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December 30, 2012 » 3:27 pm

“Very” vs “Really”

I was painstakingly transcribing a recipe in Korean earlier today, and my sister — who was glancing over my shoulder — noted the word, “아주,” which means “very.”

“I was told that that’s an old person’s word,” she said.

“What do you mean?”

“Young people don’t use that word. They say, ‘진짜.'” (“진짜” roughly translates to “really.”)

It took me a while to wrap my head around the notion of a generational divide for the word, “very,” but I realized that it’s true in English here in the U.S. as well. I almost never say, “I’m very hungry.” Instead, I’ll say:

  • “I’m really hungry.”
  • “I’m starving.”
  • “I’m ravenous.”
  • “I’m so hungry, I could eat a horse.”
  • “Get away from me before I tear your head off and eat it for lunch.”

I wonder how “very” became old-fashioned, both in English and in Korean.

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4 Responses to ““Very” vs “Really””

  1. On a slightly different tangent, I've tried in the last few years to eradicate as many qualifiers from my writing as possible, especially when the goal is persuasion. Well, I suppose it's persuasive writing that invites the use of them to begin with.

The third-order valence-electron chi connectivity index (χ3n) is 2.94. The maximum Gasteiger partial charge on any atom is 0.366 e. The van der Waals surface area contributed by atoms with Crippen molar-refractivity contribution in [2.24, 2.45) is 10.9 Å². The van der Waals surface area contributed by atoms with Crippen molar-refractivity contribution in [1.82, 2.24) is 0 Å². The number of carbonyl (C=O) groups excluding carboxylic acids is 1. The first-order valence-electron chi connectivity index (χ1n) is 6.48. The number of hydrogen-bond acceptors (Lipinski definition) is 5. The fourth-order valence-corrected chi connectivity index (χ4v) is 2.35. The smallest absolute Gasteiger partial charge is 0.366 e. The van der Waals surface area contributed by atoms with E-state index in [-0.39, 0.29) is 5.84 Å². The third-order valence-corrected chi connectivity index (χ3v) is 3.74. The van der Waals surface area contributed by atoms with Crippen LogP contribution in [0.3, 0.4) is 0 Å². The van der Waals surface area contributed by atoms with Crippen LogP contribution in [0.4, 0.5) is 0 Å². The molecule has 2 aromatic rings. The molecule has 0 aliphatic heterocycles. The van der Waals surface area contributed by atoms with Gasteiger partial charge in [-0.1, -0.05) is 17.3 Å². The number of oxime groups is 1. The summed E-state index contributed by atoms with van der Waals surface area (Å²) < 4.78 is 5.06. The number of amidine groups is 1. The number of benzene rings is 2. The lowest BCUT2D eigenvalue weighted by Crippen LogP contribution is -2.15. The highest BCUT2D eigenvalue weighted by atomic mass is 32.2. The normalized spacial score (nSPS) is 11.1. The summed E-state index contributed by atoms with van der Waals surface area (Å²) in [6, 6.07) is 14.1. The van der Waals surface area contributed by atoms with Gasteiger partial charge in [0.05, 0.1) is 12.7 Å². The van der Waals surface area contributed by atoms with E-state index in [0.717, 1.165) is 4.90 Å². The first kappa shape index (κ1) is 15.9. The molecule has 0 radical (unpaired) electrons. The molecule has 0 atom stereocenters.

2. Hmm, that comment got truncated. Continued…

    This concept is something my junior high language arts teacher tried to emphasize, but it didn't really click with me until I got active in blog discussions (especially politics) and Wikipedia decision-making.

    If, for instance, I want to persuade people that something is important, I find that saying "This is really important" or "This is very important" tends to set it up as a target, and invite an opposing view. Stating simply "This is important" leaves the reader hungry: why did he say that? How strongly does he feel? Maybe I should read on to find out.

    It's fun to look at Wikipedia decisions through this lens: in a big discussion, if you look at the people using the strongest language ("This is totally at odds with policy…" or "I strongly oppose"), I think you'll find they tend not to be the ones who sway opinions. It's emotionally satisfying to say stuff like that, but I don't think it's (very) effective.

  3. I notice the generational gap when I look at the use of synonyms for "goodd" in Swiss German. Clearly, what was "good" for one generation was useless for the next. In fact, what the next generation used was inevitably something the previous generation felt to be rude and terrbile. Examples include the words crazy, super, awesome, horny. (I have no idea what the young ones use these days but I'd be surprised if I didn't think it offensive on some level.)

  4. Oh yeah, there are more ancient words in current English than you could shake a stick at…

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